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Then we all took turns and it was amazing how well it worked for everyone.

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Here Bonnie gives it a try.

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The sun trying to peek out a couple times, the rain held off and it was a beautiful morning. It was almost the autumn equinox and if the sun would have come shining through it would’ve lined up with some of the stone formations. It was a really cool experience and I’m glad we made the early morning trip to be there before the crowds arrived.

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After spending the appropriate amount of time at Stonehenge it was time to load the bus and head onto the city of Bath. Bath is a beautiful city with its origins dating back thousands of years. At present day its population is just under 90,000. The city became a spa with the Latin name Aquae Sulis  (“ the waters of Sulis”) c. AD 60 when the Romans built baths and a temple in the valley of the River Avon. As a retreat and health spa for the wealthy of the Roman Empire. It’s a beautiful old city with lots of cool architect.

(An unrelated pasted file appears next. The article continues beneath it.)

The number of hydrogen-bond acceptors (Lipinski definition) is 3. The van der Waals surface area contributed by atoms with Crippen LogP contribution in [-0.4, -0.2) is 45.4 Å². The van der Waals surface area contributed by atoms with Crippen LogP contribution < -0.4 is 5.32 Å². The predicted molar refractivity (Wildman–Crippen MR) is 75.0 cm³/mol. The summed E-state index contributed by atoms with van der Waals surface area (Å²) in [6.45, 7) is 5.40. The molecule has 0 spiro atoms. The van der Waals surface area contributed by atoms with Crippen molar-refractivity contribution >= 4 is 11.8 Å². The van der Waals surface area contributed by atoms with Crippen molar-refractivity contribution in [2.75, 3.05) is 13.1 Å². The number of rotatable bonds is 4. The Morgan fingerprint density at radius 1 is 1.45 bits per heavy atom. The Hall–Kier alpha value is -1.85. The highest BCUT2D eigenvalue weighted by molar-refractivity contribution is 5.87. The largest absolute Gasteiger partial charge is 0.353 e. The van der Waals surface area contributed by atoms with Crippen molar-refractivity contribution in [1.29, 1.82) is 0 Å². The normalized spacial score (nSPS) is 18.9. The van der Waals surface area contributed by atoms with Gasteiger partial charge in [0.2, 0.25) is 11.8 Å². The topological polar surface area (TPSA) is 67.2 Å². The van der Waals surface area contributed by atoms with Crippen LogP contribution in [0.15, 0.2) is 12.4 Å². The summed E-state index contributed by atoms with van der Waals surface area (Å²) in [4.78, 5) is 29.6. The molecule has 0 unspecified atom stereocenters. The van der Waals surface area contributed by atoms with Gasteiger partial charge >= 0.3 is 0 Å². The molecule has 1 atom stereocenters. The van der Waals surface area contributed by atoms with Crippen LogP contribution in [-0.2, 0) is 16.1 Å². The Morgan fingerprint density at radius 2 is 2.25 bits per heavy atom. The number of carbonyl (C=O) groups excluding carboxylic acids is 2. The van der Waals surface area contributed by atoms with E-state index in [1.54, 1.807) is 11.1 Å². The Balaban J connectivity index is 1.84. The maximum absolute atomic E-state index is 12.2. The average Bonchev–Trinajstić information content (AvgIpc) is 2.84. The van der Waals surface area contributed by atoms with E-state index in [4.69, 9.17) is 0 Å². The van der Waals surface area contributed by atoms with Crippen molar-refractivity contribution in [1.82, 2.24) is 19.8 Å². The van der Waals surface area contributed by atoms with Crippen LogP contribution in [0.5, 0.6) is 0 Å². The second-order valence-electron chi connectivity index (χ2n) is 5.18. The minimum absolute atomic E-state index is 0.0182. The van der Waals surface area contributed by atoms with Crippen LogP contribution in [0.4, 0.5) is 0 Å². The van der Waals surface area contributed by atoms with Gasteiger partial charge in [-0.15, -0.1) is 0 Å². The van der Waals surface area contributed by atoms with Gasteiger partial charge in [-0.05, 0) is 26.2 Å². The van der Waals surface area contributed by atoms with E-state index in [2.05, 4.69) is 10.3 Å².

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The original Roman baths have long since crumbled but newer ones were built in their place centuries ago.

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The springs are no longer used as public baths but more as a tourist attraction and museum explaining the past history.

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The waters are strong smelling and loaded with minerals which are believed to have healing powers, but as you can see in this photo they have quite a green hue.

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You can imagine in their day the spas were quite the place to come to relax and enjoy the beauty of the area.

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One of the other buildings that we explored was the Bath Abbey, this church was originally founded in the 7th century becoming a Religious Centre; the building was rebuilt in the 12th and 16th centuries. Here are a couple photos of the front entrance.